The next morning we awoke bright and early and after checking out of our hotel (conveniently located inside the train station!) we hopped on the southbound train that would take us to Switzerland via the Rhine Valley. As we chugged south from Cologne, snaking along the Rhine River until Mannheim, we were spoiled with view after view (or as Dan calls them, “brochure photos”) of medieval hillside castles, towns full of colorful A-frame chalets, cruise boats, vineyards, and campgrounds perfectly situated to look out over the languid water of the Rhine.
As we passed into Switzerland and the tracks hugged around Lake Zurich, the views around each bend grew more stunning than the last. Across the expanse of water you could see stand up paddleboarders, kayakers, and sailing boats out enjoying the sunny skies. After running parallel along the lake, we whizzed by sky high waterfalls from the melting snow off the mountains, farm houses, and miles of fir trees. The area reminded me of the stretch of highway that runs through the Gallatin Forest between Yellowstone National Park in Wyoming and Big Sky, Montana from a road trip Dan and I took last June through the National Parks.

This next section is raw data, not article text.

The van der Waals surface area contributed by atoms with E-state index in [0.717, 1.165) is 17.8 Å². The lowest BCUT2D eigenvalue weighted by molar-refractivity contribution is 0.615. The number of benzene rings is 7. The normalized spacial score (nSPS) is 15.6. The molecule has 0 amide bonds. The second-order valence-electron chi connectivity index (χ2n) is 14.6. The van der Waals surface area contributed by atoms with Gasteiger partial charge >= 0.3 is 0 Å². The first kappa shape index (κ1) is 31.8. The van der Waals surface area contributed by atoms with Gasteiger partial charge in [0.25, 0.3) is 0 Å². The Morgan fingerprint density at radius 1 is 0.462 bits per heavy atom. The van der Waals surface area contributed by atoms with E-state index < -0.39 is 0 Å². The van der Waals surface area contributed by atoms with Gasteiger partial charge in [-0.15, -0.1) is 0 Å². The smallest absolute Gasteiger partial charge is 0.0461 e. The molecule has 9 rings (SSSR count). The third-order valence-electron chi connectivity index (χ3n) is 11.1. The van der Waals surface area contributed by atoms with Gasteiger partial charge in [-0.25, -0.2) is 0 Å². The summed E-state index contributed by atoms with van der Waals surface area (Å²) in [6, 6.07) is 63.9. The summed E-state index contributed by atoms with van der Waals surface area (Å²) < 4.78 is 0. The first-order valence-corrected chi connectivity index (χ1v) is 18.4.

After seven hours of rocking side to side (no small feat when the the drinks cart is nine long carriages away!), we pulled into the station at Chur and found solid ground under our feet again. On this early Pentecost Sunday evening, the streets of Chur were eerily empty of people and Dan and I felt like we were walking through a ghost town. Where had this train dropped us off at?? I imagine come high tourist season though in July and August the town comes alive with fellow Europeans enjoying a Swiss holiday in the mountains.
As it was near dinner, we set off in the direction of the Old Town in search of some regional Graubunden cuisine, good local hearty food popular with the peasants after a long day of toiling up in the mountains. The concierge at our hotel recommended two restaurants to us, Zum Meczgercor and Zollhaus, the oldest restaurant in Chur. Given that Chur is reputed to be the oldest town in Switzerland, does that then make Zollhaus the oldest restaurant in the country? We pondered over this question as we dug into regional specialties such as capuns and pizokel, potato pasta covered in cheese with sausage. It’s definitely stick to your ribs and put you in a food coma kind of cuisine!
Its a good thing Dan and I had carbo loaded on such hearty fare for dinner since we had a full day of hiking along the stunning Rhine Gorge planned for the next day. Join us soon as we lace up our boots and hike around Ruinalta, the Swiss Grand Canyon!